Online gaming has a real-life environmental impact, whether through a computer's energy usage or the power-hungry server farms owned by game companies. But a media expert at the University of Stanford has suggested harnessing the allure of online multiplayer games such as World of Warcraft for the greener good.
Byron Reeves sketched a scenario where a player might get in-game feedback from a smart meter which records energy usage in the house. Turn off the lights, and the game takes note and rewards you accordingly.
By Marshall Louis ReavesPosted 02.17.2009 at 2:35 pm 0 Comments
Catching up with artists and writers at New York Comic Con, we heard about new science and technology in comics, graphic novels, video games, and film. While many new stories hinge on emerging technologies, the best of the classic stories incorporate the newest science into ongoing sagas, often rewriting the past. In either case, these graphical genres can explore the consequences of scientific progress in the not too distant future.
Like skinny jeans and Wall Street panics, everything old is new again, especially if you're a gamer. Thank golden-age throwbacks (i.e. Street Fighter IV) and budget-priced anthologies (see: Sonic's Ultimate Genesis Collection), which continue to score well with misty-eyed Gen X-ers. In an unexpected comedic twist though, two refreshingly cheeky titles are suddenly making sport of treasured childhood memories. Nor can these interactive outings resist asking just how blinded joystick lovers really are by nostalgia's lenses.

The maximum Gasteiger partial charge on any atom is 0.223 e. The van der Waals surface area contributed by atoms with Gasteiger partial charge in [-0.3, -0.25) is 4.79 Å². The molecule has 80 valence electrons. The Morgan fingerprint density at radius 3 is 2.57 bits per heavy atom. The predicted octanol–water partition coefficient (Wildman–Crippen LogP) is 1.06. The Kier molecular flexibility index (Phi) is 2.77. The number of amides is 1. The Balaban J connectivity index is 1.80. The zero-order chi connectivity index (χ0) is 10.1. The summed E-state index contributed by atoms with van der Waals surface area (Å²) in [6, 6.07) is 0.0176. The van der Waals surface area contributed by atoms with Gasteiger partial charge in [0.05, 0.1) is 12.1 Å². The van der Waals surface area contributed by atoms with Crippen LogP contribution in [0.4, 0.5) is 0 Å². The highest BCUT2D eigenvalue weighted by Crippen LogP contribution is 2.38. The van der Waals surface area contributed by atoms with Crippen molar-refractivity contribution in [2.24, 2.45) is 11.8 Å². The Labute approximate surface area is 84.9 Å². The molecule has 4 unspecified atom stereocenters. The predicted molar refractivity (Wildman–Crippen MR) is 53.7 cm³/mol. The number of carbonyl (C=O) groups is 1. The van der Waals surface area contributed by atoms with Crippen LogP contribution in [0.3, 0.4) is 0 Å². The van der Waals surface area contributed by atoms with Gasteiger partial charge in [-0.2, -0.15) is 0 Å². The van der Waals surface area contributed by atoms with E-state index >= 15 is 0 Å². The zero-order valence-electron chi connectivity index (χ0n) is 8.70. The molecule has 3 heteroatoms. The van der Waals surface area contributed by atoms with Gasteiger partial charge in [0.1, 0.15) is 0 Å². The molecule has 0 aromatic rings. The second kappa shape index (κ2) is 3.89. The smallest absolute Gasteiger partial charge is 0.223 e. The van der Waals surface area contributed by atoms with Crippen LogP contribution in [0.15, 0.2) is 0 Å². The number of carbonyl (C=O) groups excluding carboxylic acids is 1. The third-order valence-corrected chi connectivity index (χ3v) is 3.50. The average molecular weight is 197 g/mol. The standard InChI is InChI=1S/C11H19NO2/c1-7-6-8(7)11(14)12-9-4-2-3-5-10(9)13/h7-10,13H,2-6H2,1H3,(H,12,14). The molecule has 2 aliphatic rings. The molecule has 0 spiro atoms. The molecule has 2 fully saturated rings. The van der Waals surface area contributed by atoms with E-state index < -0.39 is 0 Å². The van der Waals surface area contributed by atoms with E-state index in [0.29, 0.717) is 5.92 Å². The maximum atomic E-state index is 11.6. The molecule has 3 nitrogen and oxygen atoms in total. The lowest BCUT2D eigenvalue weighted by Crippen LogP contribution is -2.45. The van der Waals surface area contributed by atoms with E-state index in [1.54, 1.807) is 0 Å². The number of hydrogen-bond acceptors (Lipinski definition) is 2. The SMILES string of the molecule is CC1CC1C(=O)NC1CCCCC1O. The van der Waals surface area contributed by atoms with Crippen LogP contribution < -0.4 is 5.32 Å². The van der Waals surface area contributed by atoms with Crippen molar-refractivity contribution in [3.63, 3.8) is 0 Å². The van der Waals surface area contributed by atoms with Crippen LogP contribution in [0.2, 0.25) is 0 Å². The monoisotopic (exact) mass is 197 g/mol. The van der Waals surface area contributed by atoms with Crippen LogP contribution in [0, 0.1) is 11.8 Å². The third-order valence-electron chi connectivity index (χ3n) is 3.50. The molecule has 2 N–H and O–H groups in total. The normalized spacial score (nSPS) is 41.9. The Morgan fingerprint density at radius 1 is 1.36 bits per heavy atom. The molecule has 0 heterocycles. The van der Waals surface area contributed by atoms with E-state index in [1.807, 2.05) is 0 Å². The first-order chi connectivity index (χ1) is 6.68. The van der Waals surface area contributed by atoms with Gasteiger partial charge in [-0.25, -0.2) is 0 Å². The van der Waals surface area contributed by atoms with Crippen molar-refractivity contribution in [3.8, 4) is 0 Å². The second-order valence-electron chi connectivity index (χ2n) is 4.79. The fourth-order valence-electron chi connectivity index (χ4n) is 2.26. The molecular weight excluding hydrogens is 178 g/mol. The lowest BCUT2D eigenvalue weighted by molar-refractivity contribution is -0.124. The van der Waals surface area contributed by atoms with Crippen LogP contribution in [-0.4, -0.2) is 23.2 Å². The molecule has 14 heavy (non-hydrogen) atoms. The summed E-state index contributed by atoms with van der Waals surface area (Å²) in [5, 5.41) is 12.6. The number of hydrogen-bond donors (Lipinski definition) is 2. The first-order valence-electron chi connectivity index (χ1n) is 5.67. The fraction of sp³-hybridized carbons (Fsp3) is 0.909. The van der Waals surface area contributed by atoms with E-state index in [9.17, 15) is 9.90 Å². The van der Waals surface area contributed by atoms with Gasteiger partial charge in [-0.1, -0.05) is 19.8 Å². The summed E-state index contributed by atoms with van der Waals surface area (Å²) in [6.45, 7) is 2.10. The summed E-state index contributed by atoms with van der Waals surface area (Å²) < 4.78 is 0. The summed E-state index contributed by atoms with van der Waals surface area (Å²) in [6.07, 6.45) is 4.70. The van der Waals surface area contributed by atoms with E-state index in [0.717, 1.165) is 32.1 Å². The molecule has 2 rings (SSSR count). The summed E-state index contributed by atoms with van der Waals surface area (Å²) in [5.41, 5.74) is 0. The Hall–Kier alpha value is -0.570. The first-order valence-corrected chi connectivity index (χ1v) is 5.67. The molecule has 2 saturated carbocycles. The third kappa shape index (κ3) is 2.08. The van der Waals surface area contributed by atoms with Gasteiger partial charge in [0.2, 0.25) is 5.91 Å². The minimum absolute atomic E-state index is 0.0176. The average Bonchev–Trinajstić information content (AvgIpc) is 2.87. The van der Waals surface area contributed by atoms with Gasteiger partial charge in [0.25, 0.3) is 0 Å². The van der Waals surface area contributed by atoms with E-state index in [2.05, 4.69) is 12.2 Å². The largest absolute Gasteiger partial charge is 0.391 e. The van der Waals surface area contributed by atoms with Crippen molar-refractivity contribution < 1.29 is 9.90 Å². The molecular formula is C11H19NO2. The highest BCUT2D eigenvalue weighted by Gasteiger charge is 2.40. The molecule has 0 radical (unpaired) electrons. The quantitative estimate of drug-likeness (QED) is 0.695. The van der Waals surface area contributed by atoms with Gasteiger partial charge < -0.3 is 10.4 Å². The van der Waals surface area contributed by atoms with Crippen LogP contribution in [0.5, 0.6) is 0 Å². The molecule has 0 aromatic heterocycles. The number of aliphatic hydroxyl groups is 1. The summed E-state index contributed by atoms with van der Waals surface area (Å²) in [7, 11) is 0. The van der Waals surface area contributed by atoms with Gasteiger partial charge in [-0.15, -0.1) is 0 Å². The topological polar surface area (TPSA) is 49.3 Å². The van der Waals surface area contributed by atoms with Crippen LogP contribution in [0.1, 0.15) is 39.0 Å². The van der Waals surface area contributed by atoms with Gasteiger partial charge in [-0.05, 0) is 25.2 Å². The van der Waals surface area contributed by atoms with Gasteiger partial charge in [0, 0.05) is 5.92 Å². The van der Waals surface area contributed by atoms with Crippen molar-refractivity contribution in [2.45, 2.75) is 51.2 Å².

Developing PC and video games is a crapshoot at best. My own self-published Heavyweight Thunder took a year to build, cost a small fortune, and ultimately tanked with critics. But if Microsoft has its way, literally anyone, regardless of technical know-how, will soon have the opportunity to create jaw-dropping digital diversions.
The company that claims "It's in the game" was certainly immersed in Super Bowl week. EA Sports was busy preparing teams, educating fans, and predicting the results better than the best bettors in Vegas.
In what's become a yearly tradition, the Madden '09 simulator predicted the Steelers would win Super Bowl XLIII. As seven-point favorites, it was hardly a stretch, but the predicted score was 28-24. Actual score? 27-23. Not bad for a video game. While Santonio Holmes walked away with the real MVP, many pundits could argue that quarterback Ben Roethlisburger, who received the simulated honor, deserved it just as much.
Ah, irony. When we predicted that 2009 would be a year of innovation for the video game business, who knew it would start by pushing the boundaries of silliness? As a visit to the Gaming Showcase pavilion at last week's Consumer Electronics Show (CES) proved though, chuckles were in no short supply.
This 50-foot Ethernet cable snaking all the way through my apartment from the router in the bedroom to my Xbox 360 in the living room? That's how I used to play videogames online. The Xbox doesn't come with wireless capability built in, and I didn't want to shell out the extra $100 -- a third the price of the console itself -- for Microsoft's wireless adapter. Third-party wireless bridges cost a bit less but are still pricey. Finally, though, I found a way to ditch the giant wire with a solution that cost me only 40 bucks.
Tick, tick, tick... No matter how often you glance up from that quarterly sales forecast, it still seems like an eternity until 5 o'clock. But with today's increasingly sophisticated free online games, it's easy to kill time and torpedo productivity faster than you can say "TPS report." Recent highlights include the addition of 3D graphics, head-to-head cooperative or competitive multiplayer options and even digitized speech--boosting titles' addictiveness and geek cred alike. Just fire up your favorite Web browser and surf to the following five sites for instant mouse-waggling thrills.